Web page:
20 West is beautiful. Repeat after me, 20 West is beautiful. It’s both a hotel and self-catered apartments, and somehow, because my room was given out by mistake, I was upgraded to a self-catered apartment. Thank Jesus for mistakes that turn out to be blessings. Somebody shout halleluyah!

I went upstairs, and after oohing and aahing over the place, I took pictures! Want to see? Of course you do!

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All of this and I’m just here for two days? Please, amen to another trip already!!

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I gushed about the view so much I forgot to take a picture! Lol…

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Err, my photography skills were not up to the point of getting everything in this room. I missed the shower (left the toilet bowl out intentionally though, nothing special there biko)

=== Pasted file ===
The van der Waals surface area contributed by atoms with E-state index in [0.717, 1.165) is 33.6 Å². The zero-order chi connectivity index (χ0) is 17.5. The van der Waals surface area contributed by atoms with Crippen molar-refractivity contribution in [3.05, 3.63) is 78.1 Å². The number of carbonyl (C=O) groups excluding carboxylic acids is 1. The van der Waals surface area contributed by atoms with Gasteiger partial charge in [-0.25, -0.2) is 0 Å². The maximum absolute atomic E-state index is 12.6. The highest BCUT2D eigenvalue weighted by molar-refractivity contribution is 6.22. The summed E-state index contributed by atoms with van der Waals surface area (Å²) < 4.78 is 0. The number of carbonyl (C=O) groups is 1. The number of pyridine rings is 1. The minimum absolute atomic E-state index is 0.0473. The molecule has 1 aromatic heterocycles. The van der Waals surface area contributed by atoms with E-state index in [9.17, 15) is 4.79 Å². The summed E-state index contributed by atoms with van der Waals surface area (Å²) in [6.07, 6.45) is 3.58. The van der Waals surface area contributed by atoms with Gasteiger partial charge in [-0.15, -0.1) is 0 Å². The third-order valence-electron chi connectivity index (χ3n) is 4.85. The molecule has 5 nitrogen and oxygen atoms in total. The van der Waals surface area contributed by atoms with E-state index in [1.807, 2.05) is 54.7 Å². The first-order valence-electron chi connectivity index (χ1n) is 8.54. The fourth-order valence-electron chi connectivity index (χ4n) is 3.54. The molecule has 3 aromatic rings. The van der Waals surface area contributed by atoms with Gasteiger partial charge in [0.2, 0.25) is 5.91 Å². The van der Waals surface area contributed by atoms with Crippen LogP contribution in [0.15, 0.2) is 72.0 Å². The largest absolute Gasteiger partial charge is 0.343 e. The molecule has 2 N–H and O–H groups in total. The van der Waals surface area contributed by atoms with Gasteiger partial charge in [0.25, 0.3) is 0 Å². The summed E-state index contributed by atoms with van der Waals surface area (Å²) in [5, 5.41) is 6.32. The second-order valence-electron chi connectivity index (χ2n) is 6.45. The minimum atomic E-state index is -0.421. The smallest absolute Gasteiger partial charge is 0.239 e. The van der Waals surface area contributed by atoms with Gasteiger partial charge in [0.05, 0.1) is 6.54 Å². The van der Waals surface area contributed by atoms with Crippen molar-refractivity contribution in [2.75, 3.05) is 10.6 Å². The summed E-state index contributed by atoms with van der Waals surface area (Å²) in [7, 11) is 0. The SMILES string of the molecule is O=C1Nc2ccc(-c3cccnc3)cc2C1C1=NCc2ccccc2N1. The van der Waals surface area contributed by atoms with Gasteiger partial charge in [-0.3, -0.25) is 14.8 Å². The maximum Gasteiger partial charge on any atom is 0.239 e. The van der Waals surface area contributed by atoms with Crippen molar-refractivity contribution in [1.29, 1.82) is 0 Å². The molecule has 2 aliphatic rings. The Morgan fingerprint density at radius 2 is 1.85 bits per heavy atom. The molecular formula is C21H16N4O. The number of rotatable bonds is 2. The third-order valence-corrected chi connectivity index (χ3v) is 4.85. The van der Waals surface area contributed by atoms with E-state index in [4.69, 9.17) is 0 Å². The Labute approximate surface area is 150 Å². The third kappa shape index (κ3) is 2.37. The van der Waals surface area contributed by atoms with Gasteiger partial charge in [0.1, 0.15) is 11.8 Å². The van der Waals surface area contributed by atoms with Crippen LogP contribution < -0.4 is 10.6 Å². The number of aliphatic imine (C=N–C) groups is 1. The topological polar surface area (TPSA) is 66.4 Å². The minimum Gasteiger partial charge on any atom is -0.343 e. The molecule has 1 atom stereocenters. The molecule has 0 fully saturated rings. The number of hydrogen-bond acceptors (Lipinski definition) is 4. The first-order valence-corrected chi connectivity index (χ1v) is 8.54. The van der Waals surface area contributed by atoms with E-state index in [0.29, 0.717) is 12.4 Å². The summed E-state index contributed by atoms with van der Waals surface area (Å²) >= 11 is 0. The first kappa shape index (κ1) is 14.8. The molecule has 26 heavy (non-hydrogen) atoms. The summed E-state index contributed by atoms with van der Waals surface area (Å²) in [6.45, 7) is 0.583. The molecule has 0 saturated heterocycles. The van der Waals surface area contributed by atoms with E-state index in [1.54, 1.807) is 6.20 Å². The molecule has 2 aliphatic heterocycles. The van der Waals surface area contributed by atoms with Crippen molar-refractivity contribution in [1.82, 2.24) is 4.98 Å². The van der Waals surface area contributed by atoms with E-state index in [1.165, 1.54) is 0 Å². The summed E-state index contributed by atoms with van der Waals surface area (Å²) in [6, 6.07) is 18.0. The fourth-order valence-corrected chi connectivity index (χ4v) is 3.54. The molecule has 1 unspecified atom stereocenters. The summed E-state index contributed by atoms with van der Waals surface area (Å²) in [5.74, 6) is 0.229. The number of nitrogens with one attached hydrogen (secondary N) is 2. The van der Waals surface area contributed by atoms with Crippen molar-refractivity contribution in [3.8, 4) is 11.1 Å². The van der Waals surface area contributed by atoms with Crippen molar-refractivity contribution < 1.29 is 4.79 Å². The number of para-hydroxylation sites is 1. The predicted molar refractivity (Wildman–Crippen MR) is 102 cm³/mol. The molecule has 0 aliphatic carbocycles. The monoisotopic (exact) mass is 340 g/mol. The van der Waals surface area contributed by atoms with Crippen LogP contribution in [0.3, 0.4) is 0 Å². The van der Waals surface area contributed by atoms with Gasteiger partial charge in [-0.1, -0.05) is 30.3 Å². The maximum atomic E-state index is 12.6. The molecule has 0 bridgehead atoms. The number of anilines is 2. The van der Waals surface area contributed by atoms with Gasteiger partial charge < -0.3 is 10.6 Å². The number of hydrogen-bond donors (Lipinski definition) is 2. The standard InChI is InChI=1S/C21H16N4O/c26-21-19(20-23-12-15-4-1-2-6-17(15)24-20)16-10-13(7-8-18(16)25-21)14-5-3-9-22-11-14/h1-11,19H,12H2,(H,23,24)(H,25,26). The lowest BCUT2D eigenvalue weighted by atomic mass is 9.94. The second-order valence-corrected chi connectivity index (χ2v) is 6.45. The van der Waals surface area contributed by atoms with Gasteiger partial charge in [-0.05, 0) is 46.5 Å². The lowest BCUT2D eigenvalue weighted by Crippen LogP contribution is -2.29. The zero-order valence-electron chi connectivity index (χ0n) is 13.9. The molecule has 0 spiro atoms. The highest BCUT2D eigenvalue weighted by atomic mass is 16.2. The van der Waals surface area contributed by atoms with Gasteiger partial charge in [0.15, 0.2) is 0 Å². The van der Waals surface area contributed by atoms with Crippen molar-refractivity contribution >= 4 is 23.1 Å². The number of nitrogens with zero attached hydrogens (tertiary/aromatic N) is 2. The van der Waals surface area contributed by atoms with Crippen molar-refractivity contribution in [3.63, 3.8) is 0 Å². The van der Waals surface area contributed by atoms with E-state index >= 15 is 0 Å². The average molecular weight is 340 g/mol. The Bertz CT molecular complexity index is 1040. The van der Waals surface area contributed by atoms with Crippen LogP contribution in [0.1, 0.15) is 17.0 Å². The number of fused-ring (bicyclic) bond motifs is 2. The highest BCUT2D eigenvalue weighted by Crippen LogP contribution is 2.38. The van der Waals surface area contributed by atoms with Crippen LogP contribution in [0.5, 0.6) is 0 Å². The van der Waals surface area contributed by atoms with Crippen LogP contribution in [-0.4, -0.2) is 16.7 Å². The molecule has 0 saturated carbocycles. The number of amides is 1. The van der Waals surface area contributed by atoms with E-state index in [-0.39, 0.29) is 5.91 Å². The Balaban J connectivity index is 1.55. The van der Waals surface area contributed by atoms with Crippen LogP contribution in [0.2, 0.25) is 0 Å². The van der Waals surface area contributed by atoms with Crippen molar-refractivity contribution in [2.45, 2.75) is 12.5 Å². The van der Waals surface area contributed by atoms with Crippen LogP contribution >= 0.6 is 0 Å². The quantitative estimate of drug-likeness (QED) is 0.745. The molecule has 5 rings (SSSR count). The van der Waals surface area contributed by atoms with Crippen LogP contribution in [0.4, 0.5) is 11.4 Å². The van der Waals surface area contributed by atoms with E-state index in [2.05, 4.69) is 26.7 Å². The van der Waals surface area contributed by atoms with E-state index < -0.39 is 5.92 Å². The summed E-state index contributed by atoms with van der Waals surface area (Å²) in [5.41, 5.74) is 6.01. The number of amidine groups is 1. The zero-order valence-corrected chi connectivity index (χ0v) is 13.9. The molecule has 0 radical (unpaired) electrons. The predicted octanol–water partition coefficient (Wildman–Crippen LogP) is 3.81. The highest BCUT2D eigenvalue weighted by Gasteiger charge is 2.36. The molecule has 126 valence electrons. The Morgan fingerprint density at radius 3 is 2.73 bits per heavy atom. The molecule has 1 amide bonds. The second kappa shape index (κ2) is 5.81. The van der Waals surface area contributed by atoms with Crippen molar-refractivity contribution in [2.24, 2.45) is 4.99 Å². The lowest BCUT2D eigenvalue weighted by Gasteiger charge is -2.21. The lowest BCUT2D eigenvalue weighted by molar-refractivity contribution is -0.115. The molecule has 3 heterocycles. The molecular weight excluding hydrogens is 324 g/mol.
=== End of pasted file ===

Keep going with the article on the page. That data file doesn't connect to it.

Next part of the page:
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Then I hid my #FitFam uniform in a closet and ordered the juiciest burger I’ve had in a bit, complete with an extra helping of avocado. And a hot chocolate ( I know, I can’t be helped). And then I went to sleep. Peaceful sleep.

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Look at all that cheese… get in there!!

 

Woke up a couple hours later, caught up with Ruth Aine (who I first met in Germany in july 0f 2014), and after I spoke to friends and family, had a shower, watched a bit of TV, it was dinner time.

All about the Braai

Truth is, I would have passed up on dinner if Ruth didn’t mention we were having a “braai”which is the local name for a barbecue of sorts of different types of meats. So if I said, ‘I want to braai it’, I could easily have said ‘I want to barbecue it’.

Unfortunately, we were a bit disappointed. The meats weren’t super tender/exciting, and there weren’t enough options for it to really qualify.

Even the potatoes weren't all that...

Even the potatoes weren’t all that… Ah. Sausage was lovely…

But, the corn was super tasty ( we had a lot of corn), and Benjamin Mipanghi, the Food and Bar Supervisor said yes to our request for fresh custard for our brownies. That was lovely!!